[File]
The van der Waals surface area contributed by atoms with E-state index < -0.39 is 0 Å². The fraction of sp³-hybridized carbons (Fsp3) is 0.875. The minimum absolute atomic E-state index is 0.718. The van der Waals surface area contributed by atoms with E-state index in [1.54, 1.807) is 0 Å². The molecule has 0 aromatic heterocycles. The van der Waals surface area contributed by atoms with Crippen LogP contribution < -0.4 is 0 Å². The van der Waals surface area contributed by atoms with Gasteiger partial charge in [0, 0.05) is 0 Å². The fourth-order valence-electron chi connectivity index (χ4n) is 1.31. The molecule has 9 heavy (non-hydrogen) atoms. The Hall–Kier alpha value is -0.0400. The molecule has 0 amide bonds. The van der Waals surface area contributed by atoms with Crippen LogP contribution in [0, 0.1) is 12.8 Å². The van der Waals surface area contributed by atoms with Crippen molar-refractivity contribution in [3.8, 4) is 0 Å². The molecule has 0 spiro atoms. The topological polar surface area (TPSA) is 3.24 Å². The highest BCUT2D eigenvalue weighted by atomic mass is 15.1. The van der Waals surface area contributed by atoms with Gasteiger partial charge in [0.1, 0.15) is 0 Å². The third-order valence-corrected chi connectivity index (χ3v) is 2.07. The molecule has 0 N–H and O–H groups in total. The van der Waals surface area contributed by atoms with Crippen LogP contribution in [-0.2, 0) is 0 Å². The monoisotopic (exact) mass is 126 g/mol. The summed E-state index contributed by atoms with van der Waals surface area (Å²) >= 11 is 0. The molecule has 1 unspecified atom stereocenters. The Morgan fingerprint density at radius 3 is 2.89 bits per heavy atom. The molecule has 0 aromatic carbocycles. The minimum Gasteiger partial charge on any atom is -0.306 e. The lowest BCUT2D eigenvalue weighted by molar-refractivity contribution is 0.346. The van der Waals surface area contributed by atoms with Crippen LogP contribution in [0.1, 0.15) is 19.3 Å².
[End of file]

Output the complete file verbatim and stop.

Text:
The van der Waals surface area contributed by atoms with E-state index < -0.39 is 0 Å². The fraction of sp³-hybridized carbons (Fsp3) is 0.875. The minimum absolute atomic E-state index is 0.718. The van der Waals surface area contributed by atoms with E-state index in [1.54, 1.807) is 0 Å². The molecule has 0 aromatic heterocycles. The van der Waals surface area contributed by atoms with Crippen LogP contribution < -0.4 is 0 Å². The van der Waals surface area contributed by atoms with Gasteiger partial charge in [0, 0.05) is 0 Å². The fourth-order valence-electron chi connectivity index (χ4n) is 1.31. The molecule has 9 heavy (non-hydrogen) atoms. The Hall–Kier alpha value is -0.0400. The molecule has 0 amide bonds. The van der Waals surface area contributed by atoms with Crippen LogP contribution in [0, 0.1) is 12.8 Å². The van der Waals surface area contributed by atoms with Crippen molar-refractivity contribution in [3.8, 4) is 0 Å². The molecule has 0 spiro atoms. The topological polar surface area (TPSA) is 3.24 Å². The highest BCUT2D eigenvalue weighted by atomic mass is 15.1. The van der Waals surface area contributed by atoms with Gasteiger partial charge in [0.1, 0.15) is 0 Å². The third-order valence-corrected chi connectivity index (χ3v) is 2.07. The molecule has 0 N–H and O–H groups in total. The van der Waals surface area contributed by atoms with Crippen LogP contribution in [-0.2, 0) is 0 Å². The monoisotopic (exact) mass is 126 g/mol. The summed E-state index contributed by atoms with van der Waals surface area (Å²) >= 11 is 0. The molecule has 1 unspecified atom stereocenters. The Morgan fingerprint density at radius 3 is 2.89 bits per heavy atom. The molecule has 0 aromatic carbocycles. The minimum Gasteiger partial charge on any atom is -0.306 e. The lowest BCUT2D eigenvalue weighted by molar-refractivity contribution is 0.346. The van der Waals surface area contributed by atoms with Crippen LogP contribution in [0.1, 0.15) is 19.3 Å².